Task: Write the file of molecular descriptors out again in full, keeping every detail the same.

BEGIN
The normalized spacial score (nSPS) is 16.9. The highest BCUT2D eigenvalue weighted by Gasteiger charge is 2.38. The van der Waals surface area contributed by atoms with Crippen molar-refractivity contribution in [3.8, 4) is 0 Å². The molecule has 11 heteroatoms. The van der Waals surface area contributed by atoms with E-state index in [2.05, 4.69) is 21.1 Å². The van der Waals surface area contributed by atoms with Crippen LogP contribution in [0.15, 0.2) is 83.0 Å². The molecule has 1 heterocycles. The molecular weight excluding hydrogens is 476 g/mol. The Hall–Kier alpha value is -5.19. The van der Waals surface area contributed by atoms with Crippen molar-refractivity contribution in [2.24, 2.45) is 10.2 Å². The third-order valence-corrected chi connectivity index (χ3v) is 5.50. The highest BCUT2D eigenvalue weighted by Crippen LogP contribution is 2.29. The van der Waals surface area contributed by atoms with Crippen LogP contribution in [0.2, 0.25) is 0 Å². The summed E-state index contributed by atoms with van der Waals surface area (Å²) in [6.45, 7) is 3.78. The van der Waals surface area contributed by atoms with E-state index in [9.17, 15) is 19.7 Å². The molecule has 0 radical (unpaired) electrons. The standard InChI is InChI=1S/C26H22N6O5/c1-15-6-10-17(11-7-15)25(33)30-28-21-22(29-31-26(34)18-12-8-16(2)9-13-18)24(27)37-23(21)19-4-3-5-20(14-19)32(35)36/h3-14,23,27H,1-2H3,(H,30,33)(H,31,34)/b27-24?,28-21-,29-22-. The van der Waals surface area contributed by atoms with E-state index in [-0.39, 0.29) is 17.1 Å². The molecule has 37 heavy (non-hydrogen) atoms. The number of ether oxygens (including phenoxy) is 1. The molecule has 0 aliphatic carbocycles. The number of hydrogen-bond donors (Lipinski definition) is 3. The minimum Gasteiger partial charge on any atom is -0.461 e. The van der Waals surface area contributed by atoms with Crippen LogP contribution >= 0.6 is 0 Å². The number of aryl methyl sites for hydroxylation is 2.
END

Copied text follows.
The normalized spacial score (nSPS) is 16.9. The highest BCUT2D eigenvalue weighted by Gasteiger charge is 2.38. The van der Waals surface area contributed by atoms with Crippen molar-refractivity contribution in [3.8, 4) is 0 Å². The molecule has 11 heteroatoms. The van der Waals surface area contributed by atoms with E-state index in [2.05, 4.69) is 21.1 Å². The van der Waals surface area contributed by atoms with Crippen LogP contribution in [0.15, 0.2) is 83.0 Å². The molecule has 1 heterocycles. The molecular weight excluding hydrogens is 476 g/mol. The Hall–Kier alpha value is -5.19. The van der Waals surface area contributed by atoms with Crippen molar-refractivity contribution in [2.24, 2.45) is 10.2 Å². The third-order valence-corrected chi connectivity index (χ3v) is 5.50. The highest BCUT2D eigenvalue weighted by Crippen LogP contribution is 2.29. The van der Waals surface area contributed by atoms with Crippen LogP contribution in [0.2, 0.25) is 0 Å². The summed E-state index contributed by atoms with van der Waals surface area (Å²) in [6.45, 7) is 3.78. The van der Waals surface area contributed by atoms with E-state index in [9.17, 15) is 19.7 Å². The molecule has 0 radical (unpaired) electrons. The standard InChI is InChI=1S/C26H22N6O5/c1-15-6-10-17(11-7-15)25(33)30-28-21-22(29-31-26(34)18-12-8-16(2)9-13-18)24(27)37-23(21)19-4-3-5-20(14-19)32(35)36/h3-14,23,27H,1-2H3,(H,30,33)(H,31,34)/b27-24?,28-21-,29-22-. The van der Waals surface area contributed by atoms with E-state index in [-0.39, 0.29) is 17.1 Å². The molecule has 37 heavy (non-hydrogen) atoms. The number of ether oxygens (including phenoxy) is 1. The molecule has 0 aliphatic carbocycles. The number of hydrogen-bond donors (Lipinski definition) is 3. The minimum Gasteiger partial charge on any atom is -0.461 e. The van der Waals surface area contributed by atoms with Crippen LogP contribution >= 0.6 is 0 Å². The number of aryl methyl sites for hydroxylation is 2.